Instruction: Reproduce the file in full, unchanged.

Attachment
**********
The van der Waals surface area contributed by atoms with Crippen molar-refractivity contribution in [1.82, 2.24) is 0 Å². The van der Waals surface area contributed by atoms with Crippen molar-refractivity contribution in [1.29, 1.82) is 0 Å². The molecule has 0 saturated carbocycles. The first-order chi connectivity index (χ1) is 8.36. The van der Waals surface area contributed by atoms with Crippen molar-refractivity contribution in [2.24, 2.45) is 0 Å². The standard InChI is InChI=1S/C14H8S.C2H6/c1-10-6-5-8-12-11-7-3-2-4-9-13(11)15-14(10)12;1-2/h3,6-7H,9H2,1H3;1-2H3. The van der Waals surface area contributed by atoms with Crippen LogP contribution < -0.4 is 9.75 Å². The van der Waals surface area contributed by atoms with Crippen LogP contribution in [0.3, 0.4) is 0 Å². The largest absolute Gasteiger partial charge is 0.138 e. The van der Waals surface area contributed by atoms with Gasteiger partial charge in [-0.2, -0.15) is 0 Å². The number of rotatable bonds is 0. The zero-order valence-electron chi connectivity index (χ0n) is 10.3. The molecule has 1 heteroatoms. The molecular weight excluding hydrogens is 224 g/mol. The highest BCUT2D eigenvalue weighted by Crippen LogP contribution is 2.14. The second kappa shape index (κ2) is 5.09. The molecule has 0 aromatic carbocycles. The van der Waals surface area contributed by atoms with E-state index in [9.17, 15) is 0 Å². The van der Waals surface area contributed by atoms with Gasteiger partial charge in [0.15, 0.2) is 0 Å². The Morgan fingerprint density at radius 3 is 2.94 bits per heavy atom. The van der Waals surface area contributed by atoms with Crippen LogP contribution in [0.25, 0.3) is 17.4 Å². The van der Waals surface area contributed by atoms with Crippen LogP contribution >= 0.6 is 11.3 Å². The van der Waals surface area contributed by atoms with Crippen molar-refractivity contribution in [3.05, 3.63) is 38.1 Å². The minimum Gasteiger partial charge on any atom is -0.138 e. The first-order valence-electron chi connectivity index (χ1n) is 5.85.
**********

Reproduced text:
The van der Waals surface area contributed by atoms with Crippen molar-refractivity contribution in [1.82, 2.24) is 0 Å². The van der Waals surface area contributed by atoms with Crippen molar-refractivity contribution in [1.29, 1.82) is 0 Å². The molecule has 0 saturated carbocycles. The first-order chi connectivity index (χ1) is 8.36. The van der Waals surface area contributed by atoms with Crippen molar-refractivity contribution in [2.24, 2.45) is 0 Å². The standard InChI is InChI=1S/C14H8S.C2H6/c1-10-6-5-8-12-11-7-3-2-4-9-13(11)15-14(10)12;1-2/h3,6-7H,9H2,1H3;1-2H3. The van der Waals surface area contributed by atoms with Crippen LogP contribution < -0.4 is 9.75 Å². The van der Waals surface area contributed by atoms with Crippen LogP contribution in [0.3, 0.4) is 0 Å². The largest absolute Gasteiger partial charge is 0.138 e. The van der Waals surface area contributed by atoms with Gasteiger partial charge in [-0.2, -0.15) is 0 Å². The number of rotatable bonds is 0. The zero-order valence-electron chi connectivity index (χ0n) is 10.3. The molecule has 1 heteroatoms. The molecular weight excluding hydrogens is 224 g/mol. The highest BCUT2D eigenvalue weighted by Crippen LogP contribution is 2.14. The second kappa shape index (κ2) is 5.09. The molecule has 0 aromatic carbocycles. The van der Waals surface area contributed by atoms with E-state index in [9.17, 15) is 0 Å². The van der Waals surface area contributed by atoms with Gasteiger partial charge in [0.15, 0.2) is 0 Å². The Morgan fingerprint density at radius 3 is 2.94 bits per heavy atom. The van der Waals surface area contributed by atoms with Crippen LogP contribution in [0.25, 0.3) is 17.4 Å². The van der Waals surface area contributed by atoms with Crippen LogP contribution >= 0.6 is 11.3 Å². The van der Waals surface area contributed by atoms with Crippen molar-refractivity contribution in [3.05, 3.63) is 38.1 Å². The minimum Gasteiger partial charge on any atom is -0.138 e. The first-order valence-electron chi connectivity index (χ1n) is 5.85.